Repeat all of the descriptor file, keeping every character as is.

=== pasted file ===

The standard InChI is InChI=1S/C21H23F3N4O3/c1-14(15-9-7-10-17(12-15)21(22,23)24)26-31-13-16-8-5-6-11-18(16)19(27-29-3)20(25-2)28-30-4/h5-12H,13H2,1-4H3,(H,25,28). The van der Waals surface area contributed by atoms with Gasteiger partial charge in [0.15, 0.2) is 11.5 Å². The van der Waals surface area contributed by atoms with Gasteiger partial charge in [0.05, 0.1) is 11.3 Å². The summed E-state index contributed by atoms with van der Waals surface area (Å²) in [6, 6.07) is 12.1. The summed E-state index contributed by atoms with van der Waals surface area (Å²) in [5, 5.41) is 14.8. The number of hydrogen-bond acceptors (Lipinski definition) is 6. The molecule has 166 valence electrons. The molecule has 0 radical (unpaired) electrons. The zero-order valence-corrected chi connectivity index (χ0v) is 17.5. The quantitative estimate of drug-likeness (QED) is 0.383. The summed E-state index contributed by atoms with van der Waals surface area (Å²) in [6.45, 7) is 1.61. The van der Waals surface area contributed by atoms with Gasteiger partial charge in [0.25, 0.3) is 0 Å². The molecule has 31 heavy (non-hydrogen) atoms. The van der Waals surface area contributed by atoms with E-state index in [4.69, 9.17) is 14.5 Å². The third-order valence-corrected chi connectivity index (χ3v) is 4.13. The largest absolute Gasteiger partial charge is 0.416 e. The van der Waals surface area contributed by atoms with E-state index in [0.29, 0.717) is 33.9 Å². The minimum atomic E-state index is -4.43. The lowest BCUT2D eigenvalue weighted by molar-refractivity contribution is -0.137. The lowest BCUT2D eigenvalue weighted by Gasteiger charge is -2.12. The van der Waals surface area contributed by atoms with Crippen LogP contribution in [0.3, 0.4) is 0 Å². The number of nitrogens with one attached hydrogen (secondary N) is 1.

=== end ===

The standard InChI is InChI=1S/C21H23F3N4O3/c1-14(15-9-7-10-17(12-15)21(22,23)24)26-31-13-16-8-5-6-11-18(16)19(27-29-3)20(25-2)28-30-4/h5-12H,13H2,1-4H3,(H,25,28). The van der Waals surface area contributed by atoms with Gasteiger partial charge in [0.15, 0.2) is 11.5 Å². The van der Waals surface area contributed by atoms with Gasteiger partial charge in [0.05, 0.1) is 11.3 Å². The summed E-state index contributed by atoms with van der Waals surface area (Å²) in [6, 6.07) is 12.1. The summed E-state index contributed by atoms with van der Waals surface area (Å²) in [5, 5.41) is 14.8. The number of hydrogen-bond acceptors (Lipinski definition) is 6. The molecule has 166 valence electrons. The molecule has 0 radical (unpaired) electrons. The zero-order valence-corrected chi connectivity index (χ0v) is 17.5. The quantitative estimate of drug-likeness (QED) is 0.383. The summed E-state index contributed by atoms with van der Waals surface area (Å²) in [6.45, 7) is 1.61. The van der Waals surface area contributed by atoms with Gasteiger partial charge in [0.25, 0.3) is 0 Å². The molecule has 31 heavy (non-hydrogen) atoms. The van der Waals surface area contributed by atoms with E-state index in [4.69, 9.17) is 14.5 Å². The third-order valence-corrected chi connectivity index (χ3v) is 4.13. The largest absolute Gasteiger partial charge is 0.416 e. The van der Waals surface area contributed by atoms with E-state index in [0.29, 0.717) is 33.9 Å². The minimum atomic E-state index is -4.43. The lowest BCUT2D eigenvalue weighted by molar-refractivity contribution is -0.137. The lowest BCUT2D eigenvalue weighted by Gasteiger charge is -2.12. The van der Waals surface area contributed by atoms with Crippen LogP contribution in [0.3, 0.4) is 0 Å². The number of nitrogens with one attached hydrogen (secondary N) is 1.